Building owner deals with fame of alleged Fairey art
At first, Geoff George was elated when world famous street artist Shepard Fairey left an original work on the front of George’s Gratiot Avenue building in May — at least everyone believes Fairey was the creator. Then, quickly, reality hit.
The building soon became the target for many not-so-famous street artists. Someone put a gaping hole in the plywood holding the wheatpaste poster believed to be created by Fairey, leaving the building vulnerable to a break-in. Things only worsened when Fairey was arrested on charges of malicious destruction of property in July.
“The artist in me was just thrilled. But, almost immediately the building owner side of me kicked in,” George said, who is a 29-year-old filmmaker. “I started to worry … is the city going to hit me with a blight violation? How badly is my building going to be targeted?”
Fairey faces a criminal trial on charges of malicious destruction of property for allegedly causing an estimated $30,000 damage on at least nine Detroit buildings. George’s building is not among them.
Fairey has neither admitted nor denied he is the one who did the work that mimics his style and led to the charges. He faces a maximum 10-year prison sentence and $10,000 fine if he is convicted.
What matters is many believe Fairey created the work on George’s building — enough people so that others began to tag the building as soon as the art mysteriously appeared.
What was left on George’s building was a 6-foot tall poster displaying a clean-cut man in a suit holding a card that bears the image of “Andre the Giant,” the former professional wrestler and actor. The 45-year-old Fairey is known for his Andre the Giant images. Fairey is also known for the “Hope” campaign poster he created for President Barack Obama.
“I love the work,” George said of the poster left on his building.
This year, George bought the two-story storefront on Gratiot near Eastern Market and is fixing it up. It had been empty for years and still has plywood where the windows used to be.
Fairey was in Detroit in May creating the largest work of his career. He was commissioned by the billionaire developer and businessman Dan Gilbert to paint an 18-story mural for downtown’s One Campus Martius building. At the time, Fairey was quoted as saying he intended to commit random acts of art in Detroit.
“When I first heard he was in town, I actually kind of wished he’d leave something on my building,” George said.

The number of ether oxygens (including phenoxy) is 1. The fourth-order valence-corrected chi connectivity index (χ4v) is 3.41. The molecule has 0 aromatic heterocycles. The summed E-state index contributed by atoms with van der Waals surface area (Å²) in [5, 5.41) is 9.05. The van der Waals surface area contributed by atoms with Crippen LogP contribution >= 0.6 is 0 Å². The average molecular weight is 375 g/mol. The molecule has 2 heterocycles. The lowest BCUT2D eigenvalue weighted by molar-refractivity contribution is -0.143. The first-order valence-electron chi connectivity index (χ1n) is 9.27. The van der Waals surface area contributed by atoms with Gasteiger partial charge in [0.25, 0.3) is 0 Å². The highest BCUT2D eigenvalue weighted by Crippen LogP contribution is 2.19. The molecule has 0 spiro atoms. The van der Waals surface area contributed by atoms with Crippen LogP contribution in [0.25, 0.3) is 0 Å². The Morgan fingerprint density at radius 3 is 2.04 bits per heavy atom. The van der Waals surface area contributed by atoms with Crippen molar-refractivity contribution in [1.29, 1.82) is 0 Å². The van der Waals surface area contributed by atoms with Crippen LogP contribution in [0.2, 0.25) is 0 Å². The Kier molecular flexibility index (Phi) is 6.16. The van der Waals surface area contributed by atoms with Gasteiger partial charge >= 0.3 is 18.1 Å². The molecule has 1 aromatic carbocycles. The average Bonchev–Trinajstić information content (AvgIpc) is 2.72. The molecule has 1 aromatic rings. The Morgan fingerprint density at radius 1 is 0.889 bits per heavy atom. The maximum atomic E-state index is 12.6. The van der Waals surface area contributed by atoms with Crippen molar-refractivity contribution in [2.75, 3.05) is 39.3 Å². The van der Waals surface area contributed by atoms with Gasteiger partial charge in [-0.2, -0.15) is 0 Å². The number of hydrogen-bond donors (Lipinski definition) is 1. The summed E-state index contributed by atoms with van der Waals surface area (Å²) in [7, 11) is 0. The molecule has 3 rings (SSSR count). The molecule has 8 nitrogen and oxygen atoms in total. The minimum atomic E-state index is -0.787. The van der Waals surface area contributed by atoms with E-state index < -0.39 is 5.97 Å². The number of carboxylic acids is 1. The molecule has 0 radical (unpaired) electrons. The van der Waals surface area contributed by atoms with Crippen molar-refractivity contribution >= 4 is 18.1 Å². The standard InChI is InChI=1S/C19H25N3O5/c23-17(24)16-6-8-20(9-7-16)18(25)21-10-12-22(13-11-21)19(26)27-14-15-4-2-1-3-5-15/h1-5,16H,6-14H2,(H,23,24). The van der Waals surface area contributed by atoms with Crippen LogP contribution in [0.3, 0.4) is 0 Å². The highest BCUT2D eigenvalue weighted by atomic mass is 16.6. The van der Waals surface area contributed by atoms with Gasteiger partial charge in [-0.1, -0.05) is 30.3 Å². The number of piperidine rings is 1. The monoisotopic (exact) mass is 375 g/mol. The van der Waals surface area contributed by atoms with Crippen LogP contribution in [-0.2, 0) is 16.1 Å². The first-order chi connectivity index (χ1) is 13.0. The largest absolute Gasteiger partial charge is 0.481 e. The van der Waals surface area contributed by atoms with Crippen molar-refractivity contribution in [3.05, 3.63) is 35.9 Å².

Within 24 hours of the poster appearing, social media spread the word George’s building had a Fairey work. Shortly after, others began to leave graffiti on his building and that included the poster. Some sort of fluid was splashed on the work.
“Shepard Fairey left art on my building; others just started to tag my building. There is a huge difference,” George said.
George said he had to spend several hundred dollars to clean off the tagging. One incentive for cleaning up the building quickly is that Detroit is now being aggressive in fining property owners hundreds of dollars for having blight such as graffiti on their buildings.
He covered the Fairey poster in plexiglass to protect it from being defaced.
Then, Fairey was arrested in July 6 at Los Angeles International Airport for his alleged crimes in Detroit.
Suddenly, a steady stream of people were stopping to take selfies next to the poster on George’s building. Soon, it got “creepy,” George said. “I was standing in front of my building and someone in a pickup truck drove up and offered me $2,500 on the spot to remove it.’
That would have been a lousy deal. An original work by Fairey can easily fetch tens of thousands of dollars.
George has video surveillance monitoring his building and he captured footage of someone with a tape measure sizing up the poster. George took video of what is believed to be another Fairey poster being removed from another building close to his property. Other works believed to be Fairey’s were being stolen around the city.
George removed the poster and has it stored in an undisclosed location.
Fairey shouldn’t be on trial, George said.
“Politicians and prosecutors shouldn’t be the ones who make the esthetic choice about what’s art and what’s graffiti,” George said.
But he reluctantly admits prosecutors may have a point. “They’re right in the sense that it’s all vandalism and you can’t treat people differently.”
George doesn’t understand why so many locals are getting away with tagging buildings. “A lot of these local artists have websites, they’re on Instagram and Flickr,” he said. “Why isn’t the city going after them?”
George says he’s far more concerned about other issues such as getting the street lights to work in front of his building.
As for his own alleged Fairey work, George won’t sell it for personal gain. “Selling someone else’s art is wrong. I want to figure out a way to show it publicly,” he said.